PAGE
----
Supporters of more involuntary procedures in psychiatry have been divided when it comes to forced electroshock. Fred Frese is one of those with mixed feelings.
As you all know, we at MindFreedom have a campaign about one of the worst case scenarios in psychiatry, the unimaginable.
This is an intersection of four very mean streets:
- Involuntary psychiatry — Forced procedures in mental health form psychiatry’s biggest controversy. Last year in 2007 I participated in a World Psychiatric Association special conference on this topic, that was held in Dresden.
- Electroshock — The American Medical Association called this one of the most controversial procedures in all of medicine.
- Outpatient forced treatment — Quietly, more than 40 states have passed laws allowing judges to court order people to take psychiatric treatment while living out in the community in their own homes. This takes the back ward and puts it on your front porch.
- Maintenance electroshock — Many people don’t know this, but some electroshock doctors believe in their procedure so much, and the relapse rate is so high, that they recommend ongoing weekly electroshocks. We’ve seen people get more than 100 electroshocks.
Combine all the above and you are facing what Ray Sandford is facing. Each Wednesday he is escorted from his home for a weekly involuntary outpatient maintenance electroshock.
I’d like to point something out.
A few years ago I talked to a board member for a group that is promoting more and more forced psychiatry.
The organization Treatment Advocacy Center is heavily funded by the millionaire Stanley family. TAC is headed by the extremist psychiatrist E. Fuller Torrey, who has devoted much of his career to passing laws to make it easier to force people to have psychiatric procedures.
TAC’s specialty has been promoting more and more involuntary outpatient psychiatry laws, what they euphemistically try to call “assisted treatment,” but that’s like calling a ball and chain “assisted jewelry.”
Fred Frese, PhD is a person who himself has experienced forced psychiatric procedures. At one point he was threatened with forced electroshock though he says he managed to “dodge it.” Fred ended up on the TAC board because unfortunately he supports some types of forced psychiatric drugging
Well, Fred told me that one day a TAC board member D. J. Jaffe proposed at a TAC board meeting that TAC promote laws making it easier to administer involuntary electroshock in New York State. Fred said he got so mad at the meeting he raised his voice. He spoke up. He spoke out. I’m kind of surprised, because I haven’t seen Fred get mad at much at all.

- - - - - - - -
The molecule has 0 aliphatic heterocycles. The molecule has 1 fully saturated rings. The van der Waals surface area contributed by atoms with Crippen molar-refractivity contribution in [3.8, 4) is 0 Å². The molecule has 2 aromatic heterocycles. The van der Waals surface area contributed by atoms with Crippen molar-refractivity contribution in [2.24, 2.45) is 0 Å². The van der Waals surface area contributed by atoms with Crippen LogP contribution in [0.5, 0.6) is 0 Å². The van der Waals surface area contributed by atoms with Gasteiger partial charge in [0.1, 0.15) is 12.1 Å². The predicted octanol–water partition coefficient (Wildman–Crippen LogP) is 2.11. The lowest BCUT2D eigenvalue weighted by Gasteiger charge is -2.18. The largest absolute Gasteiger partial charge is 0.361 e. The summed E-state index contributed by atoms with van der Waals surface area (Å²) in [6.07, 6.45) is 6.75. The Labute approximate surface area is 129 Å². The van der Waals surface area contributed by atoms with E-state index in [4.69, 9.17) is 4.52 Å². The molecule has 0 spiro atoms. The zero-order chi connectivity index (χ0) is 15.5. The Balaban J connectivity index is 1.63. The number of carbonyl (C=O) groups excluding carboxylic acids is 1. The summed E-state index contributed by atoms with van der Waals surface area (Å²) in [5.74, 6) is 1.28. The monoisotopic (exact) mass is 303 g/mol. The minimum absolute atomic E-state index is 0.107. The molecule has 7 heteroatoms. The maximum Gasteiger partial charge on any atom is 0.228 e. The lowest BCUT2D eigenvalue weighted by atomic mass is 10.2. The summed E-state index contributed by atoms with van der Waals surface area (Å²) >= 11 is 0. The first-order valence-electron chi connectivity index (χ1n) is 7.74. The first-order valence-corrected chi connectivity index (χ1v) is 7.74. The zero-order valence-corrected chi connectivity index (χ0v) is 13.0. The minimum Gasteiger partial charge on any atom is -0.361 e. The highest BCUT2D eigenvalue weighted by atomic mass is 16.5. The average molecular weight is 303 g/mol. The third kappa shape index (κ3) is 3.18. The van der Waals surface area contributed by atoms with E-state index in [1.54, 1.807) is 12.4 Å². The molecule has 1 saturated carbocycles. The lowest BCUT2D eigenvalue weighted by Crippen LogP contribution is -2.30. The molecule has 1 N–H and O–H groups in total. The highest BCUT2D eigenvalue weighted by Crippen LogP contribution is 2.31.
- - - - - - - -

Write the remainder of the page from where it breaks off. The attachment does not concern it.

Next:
Fred told me he said in no uncertain terms he would absolutely oppose D. J. Jaffe’s suggestion. Fred said the rest of the board supported Fred, and he carried the day.
I’m glad, Fred.
Other groups have been tricked into supporting forced electroshock.
At one time Dr. Torrey worked closely with Dr. Sidney Wolfe over at the supposedly-progressive and famous Public Citizen. Back in the early days of MindFreedom we did a Freedom of Information Act request on the federal government’s investigation of forced electroshock to find out why a campaign was stalled. Turns out Dr. Torrey had used Public Citizen letterhead to oppose a federal campaign targeting forced electroshock!
Public Citizen has since apparently taken its letterhead against Dr. Torrey, but that letter has left a permanent mark on the record of this public interest group.
TAC was luckier.
Even the extremist group TAC has had a divided board meeting when it comes to campaigning for laws making it easier to administer involuntary electroshock.
But isn’t sch a campaign the logical end result of TAC’s extremist crusade for more and more forced psychiatry? Even if the letter of the laws they promote don’t push forced electroshock, doesn’t the spirit of the crusade end up with this kind of tragedy?
Doesn’t such a horror follow from TAC’s crusade?
And what about the old days of forced psychosurgery?
Mental health is a complex topic, but as difficult as it may be society needs to draw lines.
Where exactly does TAC, and society itself, draw the line?
We ought to certainly draw the line at extremely intrusive and potentially irreversible controversial procedures like electroshock, sterilization, psychosurgery When it comes to electroshock, MindFreedom’s position is the same as the general public: “No” ought to mean “no.” Involuntary electroshock is wrong, in all cases, and the World Health Organization agrees.
And even the most extremist group in this field apparently can’t agree on supporting a campaign for more forced electroshock.
Fred is still a board member on TAC. You can see his bio on the TAC web site here. I talked to Fred today on the phone and he continues to have mixed feelings about a lot of things, including some types of forced electroshock.
In fact, I asked Fred where he does absolutely draw the line, if anywhere? Do we have any common ground?
Fred said he would absolutely oppose killing people with psychiatric diagnoses, such as through gas chambers.
That’s it, Fred? That’s all you got?
No absolute stand against all forced psychosurgery, period? Against all forced sterilization, period? No exceptions?
In any case, hopefully Fred will continue to stand strong against attempts by folks like D. J. Jaffe to promote crusades for laws making it easier to force electroshock over the expressed wishes of the subject.
Don’t cave in Fred, even more than you already have.